No Shirt, No shoes, Yes camera. No Entry to the Restaurant
Do you like food? Yeah. Do you like eating food? Yeah. Do you like photographing food? Hell yeah. Well now you are in trouble. Restaurants are now cracking down on people photographing their meals. I know a few people who do this and share the images on social media in particular. This could be to say that they are really enjoying a meal or wanting to brag about where they are.
The main opposition from restaurants is that a flash is normally used. Restaurants are usually dark and so to correctly expose the image you will need a flash. This proprietors say is distracting to other patrons. I would also say that the use of flash when taking pictures of food especially above would make the images of the food not look as attractive as if it had been taken using a proper studio set up. It also appears it is not just Instgrammers who are taking pictures of food in the restaurant but also amateur photographers with their DSLRs are joining in.
Chef David Bouley says he has seen it all, mainly foreign tourist are quite discrete even though they have their big bags with them. He says he has seen people bring in small flexible tripods and will even stand on chairs to capture their shot. At this point Chef Bouley will invite people to take pictures of the food in the kitchen on a marble work top because if they are going to take pictures they might as well make it look good.
I can understand how distracting it could be when eating in a restaurant, for there to be flashes going off all the time. However does the restaurateur have the right to stop you? Well it seems that yes they can (check local laws). And although it seems strange I can understand not wanting such pictures plastered over social media but on the other hand it is free advertising.
Google Image Search to Show Metadata
Oh how I chuckled, Google wanting to show metadata. I thought this was an Aprils fools joke but no. Google is overhauling its image search engine to show bigger images, faster with the ability to see the EXIF data. The data will show the date and time the image was shot, what camera was used as well as the file size. There will also be an option to see extended information as well.
This made me laugh after removing Metadata from images bought from Getty offered to users of Google Drive free of charge. Maybe they will add the information back for the image search.
Motography Stock Images
In recent years digital sensors have gotten smaller and have been fixed into everything. Mobile phones have taken advantage of this technology creating phones that are now mini media centres. There has been some snobbery about the use of mobile phones in photography with lines being drawn in the sand.
Previously stock photography companies were unwilling to except images from a mobile device. The lack of digital and optical resolution and poor exposures left the images high and dry.
Now though Alamy, the international stock agency announced it will take submissions from mobile devices for its new Live News service.
The stock agency says they will except images processed by apps but no Instagram style images. all submitted image need to have News, Sport or Entertainment value and must follow Alamy’s Image guidelines.
James Hall Alamy’s head of news said;
“When you think that the most popular smartphone cameras are now 8 megapixels it is obvious that good photographers using these devices will be able to capture and record breaking news and events with a quality that is acceptable to both on and offline news agencies…….We want to allow our contributors to upload stunning News, Sport and Entertainment images to us using the camera they have ready at hand – whether it is a DSLR, a compact camera or a smartphone. This is a recognition of the quality news images that can now be taken by cameraphones and the like.”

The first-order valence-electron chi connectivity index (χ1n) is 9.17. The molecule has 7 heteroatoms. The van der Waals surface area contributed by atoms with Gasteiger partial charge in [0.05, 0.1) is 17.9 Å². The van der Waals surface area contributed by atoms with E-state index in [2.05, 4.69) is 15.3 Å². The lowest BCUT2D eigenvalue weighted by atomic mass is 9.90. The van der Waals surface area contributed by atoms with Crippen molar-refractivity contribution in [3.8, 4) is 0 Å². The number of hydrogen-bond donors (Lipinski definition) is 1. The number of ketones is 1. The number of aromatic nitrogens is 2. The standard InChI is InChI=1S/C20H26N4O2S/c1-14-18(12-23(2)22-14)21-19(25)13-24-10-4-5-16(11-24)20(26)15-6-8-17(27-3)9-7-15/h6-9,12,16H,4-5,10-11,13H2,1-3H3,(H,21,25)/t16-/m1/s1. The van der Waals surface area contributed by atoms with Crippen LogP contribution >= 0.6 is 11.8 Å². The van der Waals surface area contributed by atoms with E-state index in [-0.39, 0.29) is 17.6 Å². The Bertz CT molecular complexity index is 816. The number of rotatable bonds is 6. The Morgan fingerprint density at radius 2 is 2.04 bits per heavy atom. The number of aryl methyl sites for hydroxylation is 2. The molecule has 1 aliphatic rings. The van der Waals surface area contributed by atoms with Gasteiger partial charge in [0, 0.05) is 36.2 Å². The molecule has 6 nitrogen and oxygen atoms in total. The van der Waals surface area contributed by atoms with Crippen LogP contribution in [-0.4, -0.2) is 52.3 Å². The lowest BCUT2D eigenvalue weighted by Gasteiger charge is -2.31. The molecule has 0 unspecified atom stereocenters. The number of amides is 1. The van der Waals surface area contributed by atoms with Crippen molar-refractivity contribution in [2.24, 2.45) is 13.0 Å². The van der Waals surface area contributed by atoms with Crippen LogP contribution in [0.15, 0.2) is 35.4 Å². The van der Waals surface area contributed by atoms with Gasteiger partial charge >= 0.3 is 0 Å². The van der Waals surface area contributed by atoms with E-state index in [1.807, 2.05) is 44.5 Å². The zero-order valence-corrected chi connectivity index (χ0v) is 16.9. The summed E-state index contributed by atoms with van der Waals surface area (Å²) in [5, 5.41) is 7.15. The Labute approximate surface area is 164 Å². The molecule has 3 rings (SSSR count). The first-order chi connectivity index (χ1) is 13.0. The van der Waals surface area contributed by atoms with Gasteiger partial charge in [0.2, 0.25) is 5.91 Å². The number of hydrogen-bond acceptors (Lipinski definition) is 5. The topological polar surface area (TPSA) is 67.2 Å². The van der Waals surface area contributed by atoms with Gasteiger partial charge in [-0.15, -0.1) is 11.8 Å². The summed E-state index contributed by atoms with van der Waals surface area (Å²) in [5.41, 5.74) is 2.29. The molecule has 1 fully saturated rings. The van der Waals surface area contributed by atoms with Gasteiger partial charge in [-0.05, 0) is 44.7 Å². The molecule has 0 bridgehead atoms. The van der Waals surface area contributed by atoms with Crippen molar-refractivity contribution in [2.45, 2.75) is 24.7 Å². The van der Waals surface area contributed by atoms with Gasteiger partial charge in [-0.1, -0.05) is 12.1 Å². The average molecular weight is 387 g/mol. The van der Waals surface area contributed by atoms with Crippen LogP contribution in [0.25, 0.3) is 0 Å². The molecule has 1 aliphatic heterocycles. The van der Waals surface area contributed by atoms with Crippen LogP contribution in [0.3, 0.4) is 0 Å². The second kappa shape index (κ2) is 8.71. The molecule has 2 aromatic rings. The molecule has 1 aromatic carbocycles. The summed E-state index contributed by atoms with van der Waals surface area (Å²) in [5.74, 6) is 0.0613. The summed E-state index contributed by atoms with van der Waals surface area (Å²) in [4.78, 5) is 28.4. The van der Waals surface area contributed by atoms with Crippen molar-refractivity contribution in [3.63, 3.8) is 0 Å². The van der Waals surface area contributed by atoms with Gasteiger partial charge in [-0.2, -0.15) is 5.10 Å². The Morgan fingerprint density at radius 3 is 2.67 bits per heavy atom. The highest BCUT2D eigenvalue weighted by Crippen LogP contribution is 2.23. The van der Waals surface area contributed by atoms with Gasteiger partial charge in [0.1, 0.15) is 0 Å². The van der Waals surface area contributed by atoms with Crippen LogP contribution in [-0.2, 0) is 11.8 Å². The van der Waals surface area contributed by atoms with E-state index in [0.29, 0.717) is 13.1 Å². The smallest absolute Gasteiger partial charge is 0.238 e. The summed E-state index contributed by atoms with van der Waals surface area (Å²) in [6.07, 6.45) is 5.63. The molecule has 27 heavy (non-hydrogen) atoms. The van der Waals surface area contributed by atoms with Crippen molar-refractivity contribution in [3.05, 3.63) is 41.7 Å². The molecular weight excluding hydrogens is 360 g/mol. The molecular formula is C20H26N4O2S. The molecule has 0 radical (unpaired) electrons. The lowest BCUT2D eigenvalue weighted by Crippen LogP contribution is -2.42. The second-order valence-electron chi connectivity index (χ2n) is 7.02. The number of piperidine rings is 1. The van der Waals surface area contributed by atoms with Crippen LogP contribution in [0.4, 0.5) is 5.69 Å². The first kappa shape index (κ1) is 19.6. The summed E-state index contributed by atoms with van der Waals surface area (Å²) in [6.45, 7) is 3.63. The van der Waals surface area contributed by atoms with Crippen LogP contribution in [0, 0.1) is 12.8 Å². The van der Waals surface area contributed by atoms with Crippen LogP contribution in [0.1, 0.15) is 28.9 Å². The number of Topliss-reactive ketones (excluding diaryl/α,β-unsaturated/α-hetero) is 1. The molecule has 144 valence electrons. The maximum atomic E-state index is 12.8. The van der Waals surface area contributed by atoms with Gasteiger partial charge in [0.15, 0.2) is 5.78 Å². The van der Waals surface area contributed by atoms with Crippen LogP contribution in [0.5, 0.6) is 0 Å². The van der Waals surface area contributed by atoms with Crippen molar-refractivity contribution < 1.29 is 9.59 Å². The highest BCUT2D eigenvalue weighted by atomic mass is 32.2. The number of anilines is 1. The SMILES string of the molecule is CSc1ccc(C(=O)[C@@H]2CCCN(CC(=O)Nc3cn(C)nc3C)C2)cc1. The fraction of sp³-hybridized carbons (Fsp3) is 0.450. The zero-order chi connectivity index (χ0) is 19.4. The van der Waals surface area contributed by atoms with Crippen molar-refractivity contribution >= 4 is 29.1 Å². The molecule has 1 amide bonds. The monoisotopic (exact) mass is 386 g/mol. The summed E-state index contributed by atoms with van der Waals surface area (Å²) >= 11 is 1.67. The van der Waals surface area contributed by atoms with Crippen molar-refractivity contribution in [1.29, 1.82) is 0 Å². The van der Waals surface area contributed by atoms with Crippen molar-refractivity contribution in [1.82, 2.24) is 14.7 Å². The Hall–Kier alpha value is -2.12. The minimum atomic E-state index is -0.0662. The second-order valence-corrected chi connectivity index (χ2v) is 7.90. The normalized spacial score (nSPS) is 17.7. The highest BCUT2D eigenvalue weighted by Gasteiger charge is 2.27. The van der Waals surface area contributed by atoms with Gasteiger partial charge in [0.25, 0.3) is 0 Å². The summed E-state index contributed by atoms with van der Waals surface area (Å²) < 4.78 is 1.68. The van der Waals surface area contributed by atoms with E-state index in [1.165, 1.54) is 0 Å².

This news is good for stock photographers once again after Gettys treatment of photographers. It is also a good way for people who are not photographers to get their images out there when they find themselves in the middle of a news event. I can see that this can only lead to good, except I do worry about how this will change the Stock image market.
Will this possibly squeeze the market more reducing the value of an image more as well? Possibly and this is something I have been thinking about for the last couple of weeks. As photography is becoming more accessible and creating kitsch images is becoming easier with less skill has the image gone down in value. This is something I will need to think about more.
As I said there is snobbery towards motography, will these images be seen as less in value because they are from a mobile? Let’s see what happens. At the moment I will stay optimistic.
The New York Times Portfolio Review
The New York Times is offering a huge chance to photographers. They are hosting a professional portfolio review for 150 amateur photographers. All you have to be is courageous enough to send your work in.
The review is being organized by the papers Lens Blog, in the first and hopefully yearly portfolio review. To have a chance for your portfolio to be reviewed all you need to do is go to their application page http://projects.nytimes.com/lens-portfolio-review, upload 20 images from one or two of your best projects and let your images speak for themselves.
From all the applications 150 people will be invited to take part in a two day portfolio review on the 13th and 14th of April, where Editors, Curators and gallery owners will give you honest advice as they pour over your work.
The dead line is 13th February at 11.59EST and the final 150 will be notified no later than March 8th.
I think it is good that The New York Times is doing this, I think especially that it may offer some individuals a step up the ladder and inject fresh blood into press photography.